Mutual Funds Basics

Money Market Mutual Funds Basics

Money market mutual funds are one of the easiest ways for investors to access the money markets. It is important to understand the basics of money market funds to use them correctly in your portfolio. You should have a basic understanding of treasury bills, commercial paper, bankers’ acceptances, repurchase agreements, and CDs because that is what makes up the majority of the money market mutual funds. When you understand how money market funds work and how they can benefit you, your investments may make more sense.

The Difference Between Money Market Funds and Accounts

One of the major differences between cash and CDs and money market mutual funds are that money market mutual funds are not insured by the FDIC. So, although the risk is small, there is always a risk that you can lose money as an investor. Money market mutual funds are sponsored by fund companies and bring no guarantee of principal. Money market accounts, on the other hand, are interest-earning savings accounts. They come with limited transaction privileges and are insured, up to a certain limit, by financial institutions. Historically, money market accounts used to offer higher interest rates than passbook savings accounts. Recently, both Money market accounts and passbook savings accounts offer pennies in interest.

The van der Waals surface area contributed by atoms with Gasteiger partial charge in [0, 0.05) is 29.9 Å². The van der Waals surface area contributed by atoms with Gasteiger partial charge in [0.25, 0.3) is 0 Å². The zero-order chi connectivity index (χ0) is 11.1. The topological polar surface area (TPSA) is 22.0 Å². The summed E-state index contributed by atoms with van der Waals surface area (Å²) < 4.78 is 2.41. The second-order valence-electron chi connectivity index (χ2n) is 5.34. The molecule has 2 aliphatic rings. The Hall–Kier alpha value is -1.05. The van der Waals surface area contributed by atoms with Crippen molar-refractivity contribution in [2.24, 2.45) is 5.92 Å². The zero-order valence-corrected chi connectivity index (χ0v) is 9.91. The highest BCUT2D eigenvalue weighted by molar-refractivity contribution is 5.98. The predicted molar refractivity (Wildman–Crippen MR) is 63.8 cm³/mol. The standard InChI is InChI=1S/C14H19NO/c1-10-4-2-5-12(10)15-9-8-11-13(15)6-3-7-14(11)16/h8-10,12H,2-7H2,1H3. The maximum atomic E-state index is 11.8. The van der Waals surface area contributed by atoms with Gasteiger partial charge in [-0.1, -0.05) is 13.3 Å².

Why Investors Want Money Market Mutual Funds

Money market mutual funds may be beneficial to you in three cases.

  1. They offer a great place for cash reserves when an investor is not ready to fully invest their money or is expected to use cash for a non-investment purpose in the future. They offer some safety and liquidity. They are relatively secure funds, with interest, that can be withdrawn without penalty when the owner chooses.

  2. We frequently use money market funds to hold cash that is allocated to buy limit orders of stock.  These computerized buy orders will only execute when the market declines.

  3. Similarly, when we take profits on a position, or decide to sell a weak underperforming stock, the cash proceeds are directed to the money market.  In this way we may make some interest while waiting to fill the next investment position.

How Do Money Market Mutual Funds Work?

The initial investment required may be from $500-$5000. Shares can be purchased directly from brokerage companies or mutual fund firms. Some banks also sell money market funds through their investment advisors. Money market mutual funds offer simple withdrawal features, similar to a bank or trust account. Withdrawals can be made by writing checks or requesting payment by mail. Check writing withdrawals can be set to a minimum of $500. Investors may also request payment through a wire transfer to their bank account. The bottom line when it comes to money market mutual funds is that they are easy to use. They are also very liquid. Money market mutual funds offer modest investment requirements and provide simple withdrawal features. And, when you choose the right fund, you may also benefit from tax-exemption from federal, state, and even local taxes. Now that you understand the basics, talk to your portfolio management advisor about taking the next steps to securing this investment.


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